- FIV has been detected in domestic cats world-wide.
- FIV can be isolated from most antibody-positive domestic cats.
- Antibody to FIV-like viruses has also been detected in other species of cat both wild and in zoological collections, although there are few isolates from domestic cats.
- The prevalence of antibody in domestic cats varies with the lifestyle and age of the cats; generally about 20% of random 'sick cats' have antibody to FIV compared with less than 5% of healthy cats.
- Infection is more common in male domestic cats than in females, and most infected cats are over 5 years old.
- FIV Infection is more common in free-roaming cats, feral cats, and cats which live in unstable colonies. Antibody can be detected in about one-third of cats in contact with an infected cat.
The main route of transmission is believed to be by inoculation of virus when biting. Large amounts of virus can be isolated from saliva, and transmission by biting has been demonstrated experimentally. Transplacental spread to fetuses has been demonstrated experimentally, but the occasional cases of spread from queen to kittens probably result from horizontal (e.g. virus in saliva or milk) transmission.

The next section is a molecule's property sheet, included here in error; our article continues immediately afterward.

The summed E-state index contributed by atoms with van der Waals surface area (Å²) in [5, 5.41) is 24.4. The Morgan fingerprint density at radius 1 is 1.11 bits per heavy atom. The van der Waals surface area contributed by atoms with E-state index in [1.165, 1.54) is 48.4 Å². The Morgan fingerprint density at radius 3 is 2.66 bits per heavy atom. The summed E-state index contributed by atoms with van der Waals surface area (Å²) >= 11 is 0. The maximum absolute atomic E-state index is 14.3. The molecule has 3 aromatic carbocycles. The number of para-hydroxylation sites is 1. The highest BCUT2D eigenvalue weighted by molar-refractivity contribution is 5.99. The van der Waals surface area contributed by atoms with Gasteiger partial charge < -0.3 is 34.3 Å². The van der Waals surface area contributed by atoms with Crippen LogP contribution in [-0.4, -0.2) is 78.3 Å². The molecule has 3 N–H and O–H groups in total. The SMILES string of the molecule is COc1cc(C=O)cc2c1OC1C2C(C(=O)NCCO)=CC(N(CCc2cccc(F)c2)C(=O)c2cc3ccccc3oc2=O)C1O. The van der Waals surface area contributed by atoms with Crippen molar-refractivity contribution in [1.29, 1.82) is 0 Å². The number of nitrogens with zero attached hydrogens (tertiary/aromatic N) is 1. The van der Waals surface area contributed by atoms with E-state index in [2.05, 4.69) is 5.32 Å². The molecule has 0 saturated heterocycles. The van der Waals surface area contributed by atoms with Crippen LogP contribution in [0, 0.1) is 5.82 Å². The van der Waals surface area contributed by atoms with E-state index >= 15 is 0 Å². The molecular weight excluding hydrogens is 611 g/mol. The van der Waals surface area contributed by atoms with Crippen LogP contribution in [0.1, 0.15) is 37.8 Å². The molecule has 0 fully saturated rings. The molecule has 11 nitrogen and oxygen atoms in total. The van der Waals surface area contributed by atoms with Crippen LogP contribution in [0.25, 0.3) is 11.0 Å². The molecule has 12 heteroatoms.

The biting theory of transmission fits in with the epidemiology of FIV infection: high risk groups are adult, male, free roaming or live in unstable colonies.
- Pedigree breeding colonies are generally more stable, with less fighting and a lower prevalence of infection.
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